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Sanam Teri Kasam Movie Review

Photo Credit: Supplied

The title ‘Sanam Teri Kasam’ rings a bell immediately as there have been two films with the same name made in the past. While the Kamal Haasan – Reena Roy starrer comes to one’s mind immediately, there was also the Saif Ali Khan – Pooja Bhatt starrer which released in 2009, almost a decade and a half after which it was made. Apart from directing two films (‘Lucky’ and ‘I Love New Year’) Radhika Rao and Vinay Sapru have several popular music videos to their credit. Their latest venture ‘Sanam Teri Kasam’ introduces two new faces in Harshvardhan Rane and Mawra Hocane to the Hindi film industry. The director duo has shown a flair for visuals in their past work. So, does this film offer an engaging story coupled with some luring visuals?

Inder (Harshvardhan Rane), a lawyer, has just won an important case. After reaching home, he heads straight to a tree in the garden which has his beloved’s name engraved on it. The film goes into a flashback and one sees Saraswati/Saru grappling with the sorrow of being rejected by several suitors. Saru belongs to an orthodox South Indian family and her father Jayaram Parthasarathi (Manish Chaudhari hates Inder who has recently moved into their building. Saru reaches out to Inder and requests him to help her meet his girlfriend (Shraddha Das), who is a leading makeover artist. A misunderstanding happens and Jayaram is falsely led to believe that Saru is having an affair with Inder. Saru is shattered when he disowns her and pronounces that she is dead for him. Inder provides Saru with a house to live in and decides to resolve all her problems.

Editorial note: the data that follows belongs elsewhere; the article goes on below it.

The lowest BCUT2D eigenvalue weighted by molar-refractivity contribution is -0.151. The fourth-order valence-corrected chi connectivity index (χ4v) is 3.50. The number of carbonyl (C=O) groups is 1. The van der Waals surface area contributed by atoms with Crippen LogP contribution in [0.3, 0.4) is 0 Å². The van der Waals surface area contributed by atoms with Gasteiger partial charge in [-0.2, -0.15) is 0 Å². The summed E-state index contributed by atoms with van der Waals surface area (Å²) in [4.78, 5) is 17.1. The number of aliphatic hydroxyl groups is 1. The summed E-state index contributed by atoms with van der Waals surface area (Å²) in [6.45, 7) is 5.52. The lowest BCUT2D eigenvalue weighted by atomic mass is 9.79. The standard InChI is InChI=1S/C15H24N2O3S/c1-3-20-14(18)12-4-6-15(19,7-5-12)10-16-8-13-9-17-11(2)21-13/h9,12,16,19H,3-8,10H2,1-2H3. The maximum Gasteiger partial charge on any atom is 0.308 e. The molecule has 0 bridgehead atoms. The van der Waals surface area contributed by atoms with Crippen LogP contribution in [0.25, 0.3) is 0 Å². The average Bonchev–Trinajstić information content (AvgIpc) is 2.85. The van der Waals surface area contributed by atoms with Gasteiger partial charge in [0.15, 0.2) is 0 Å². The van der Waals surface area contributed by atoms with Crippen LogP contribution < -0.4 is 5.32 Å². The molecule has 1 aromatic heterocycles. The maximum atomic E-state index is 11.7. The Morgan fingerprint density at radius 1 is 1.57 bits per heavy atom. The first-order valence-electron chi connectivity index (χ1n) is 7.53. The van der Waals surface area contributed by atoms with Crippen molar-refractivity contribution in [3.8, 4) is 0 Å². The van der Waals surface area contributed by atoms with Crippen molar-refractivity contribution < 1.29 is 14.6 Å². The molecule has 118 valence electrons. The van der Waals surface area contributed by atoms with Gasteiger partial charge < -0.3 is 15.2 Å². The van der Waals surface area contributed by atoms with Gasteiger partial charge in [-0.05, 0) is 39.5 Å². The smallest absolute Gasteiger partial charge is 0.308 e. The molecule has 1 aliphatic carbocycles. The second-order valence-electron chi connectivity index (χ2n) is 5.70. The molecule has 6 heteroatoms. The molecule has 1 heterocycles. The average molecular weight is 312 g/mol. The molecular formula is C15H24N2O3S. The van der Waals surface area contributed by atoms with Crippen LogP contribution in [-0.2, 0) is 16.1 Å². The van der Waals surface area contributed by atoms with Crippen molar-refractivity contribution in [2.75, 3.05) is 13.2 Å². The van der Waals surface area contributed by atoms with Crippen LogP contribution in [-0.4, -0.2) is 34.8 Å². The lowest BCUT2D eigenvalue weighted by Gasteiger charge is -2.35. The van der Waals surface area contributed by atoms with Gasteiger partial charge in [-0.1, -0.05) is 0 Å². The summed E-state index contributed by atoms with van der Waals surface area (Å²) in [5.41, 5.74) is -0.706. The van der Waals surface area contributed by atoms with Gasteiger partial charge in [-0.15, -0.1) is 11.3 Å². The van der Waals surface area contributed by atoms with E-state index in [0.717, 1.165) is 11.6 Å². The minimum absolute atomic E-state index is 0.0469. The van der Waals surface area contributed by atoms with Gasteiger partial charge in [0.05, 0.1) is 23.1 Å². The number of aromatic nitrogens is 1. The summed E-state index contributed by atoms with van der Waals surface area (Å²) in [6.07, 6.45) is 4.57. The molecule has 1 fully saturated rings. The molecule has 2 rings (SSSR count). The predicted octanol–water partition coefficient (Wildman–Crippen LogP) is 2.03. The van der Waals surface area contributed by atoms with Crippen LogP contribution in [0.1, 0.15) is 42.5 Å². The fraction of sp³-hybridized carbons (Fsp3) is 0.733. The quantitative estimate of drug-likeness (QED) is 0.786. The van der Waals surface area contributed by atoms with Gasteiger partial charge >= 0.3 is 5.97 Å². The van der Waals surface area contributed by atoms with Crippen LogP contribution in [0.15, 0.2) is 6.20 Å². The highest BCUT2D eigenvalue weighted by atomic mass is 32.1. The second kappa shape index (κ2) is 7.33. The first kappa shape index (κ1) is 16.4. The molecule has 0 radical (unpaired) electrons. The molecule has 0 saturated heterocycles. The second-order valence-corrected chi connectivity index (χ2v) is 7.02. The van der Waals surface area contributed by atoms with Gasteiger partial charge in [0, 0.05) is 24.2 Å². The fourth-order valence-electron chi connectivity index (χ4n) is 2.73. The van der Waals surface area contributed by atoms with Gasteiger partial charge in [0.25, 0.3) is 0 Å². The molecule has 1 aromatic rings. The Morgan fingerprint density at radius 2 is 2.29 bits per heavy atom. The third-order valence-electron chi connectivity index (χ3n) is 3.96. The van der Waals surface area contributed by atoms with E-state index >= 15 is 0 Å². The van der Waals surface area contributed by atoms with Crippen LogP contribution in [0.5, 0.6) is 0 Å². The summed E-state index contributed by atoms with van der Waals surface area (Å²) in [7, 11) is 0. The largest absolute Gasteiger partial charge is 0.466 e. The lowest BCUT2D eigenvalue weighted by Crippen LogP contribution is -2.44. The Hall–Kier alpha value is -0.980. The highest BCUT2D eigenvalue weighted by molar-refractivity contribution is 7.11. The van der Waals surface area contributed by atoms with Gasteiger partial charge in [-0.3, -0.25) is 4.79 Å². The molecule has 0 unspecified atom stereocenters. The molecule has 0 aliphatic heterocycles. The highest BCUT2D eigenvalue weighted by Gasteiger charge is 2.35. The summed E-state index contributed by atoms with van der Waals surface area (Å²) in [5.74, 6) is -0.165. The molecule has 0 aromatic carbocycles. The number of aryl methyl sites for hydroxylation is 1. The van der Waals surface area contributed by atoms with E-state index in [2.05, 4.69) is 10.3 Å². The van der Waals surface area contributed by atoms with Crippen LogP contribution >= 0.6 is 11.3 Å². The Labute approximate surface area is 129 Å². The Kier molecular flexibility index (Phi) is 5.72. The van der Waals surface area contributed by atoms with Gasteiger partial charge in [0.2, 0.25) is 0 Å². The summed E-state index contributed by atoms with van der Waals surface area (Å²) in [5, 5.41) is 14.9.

The film suffers from an awfully predictable screenplay but that is not its biggest problem. The treatment or the direction is equally weak and does not see a hint of the visual dexterity that Radhika and Vinay had shown with their last projects. What could be worse than a regressive plot led by boisterous direction. The derisory screenplay is stretched to a point where you lose all your patience. There are a couple of heart-warming moments, including portions of the climax when they have a conversation in the hospital, between the lead pair but they are few and far in between.

Harshvardhan Rane exudes sincerity and grows on you with time. His compliments his rugged charm with an understated performance. Though Mawra Hocane is made to weep through most of the film, she does complete justice to her role. The actress, who has left a huge mark with her shows in Pakistan, deserved a better etched out role. The usually dependable Manish Chaudhari’s heavily modulated voice (or did somebody dub for him?) annoys. Murli Sharma and Sudesh Berry deliver noteworthy performances in small roles. Shraddha Das and Vijay Raaz do their bit in cameo appearances.

Radhika Rao and Vinay Sapru write a dated script and display a lack of imagination while giving shape to it as directors. They brow elements from several love stories and put them together in a lazy screenplay. The editing (Deven Murdeshwar) is shoddy; the film seems stretched and overlong by several minutes. The cinematography (Chirantan Das) is fair. The film has a couple of good songs (Himesh Reshammiya) but their picturisation could have been better. The song “Ek Number” is a visual and audio nightmare. The background score (Sanjoy Choudhary) is very nice.

‘Sanam Teri Kasam’ is a dull affair that fails to engage for most of its duration. Sitting through this 154 minute long film turns out to be a painful experience. The film boasts of some sincere performances and a few hummable songs but that does not compensate for a juvenile screenplay and weak direction.

Rating: 1.5/5

“My only ambition in life is to surprise people with my work” – Harshvardhan Rane

“Though I was naive, yet I was a very strong headed and determined girl” – Shamin Mannan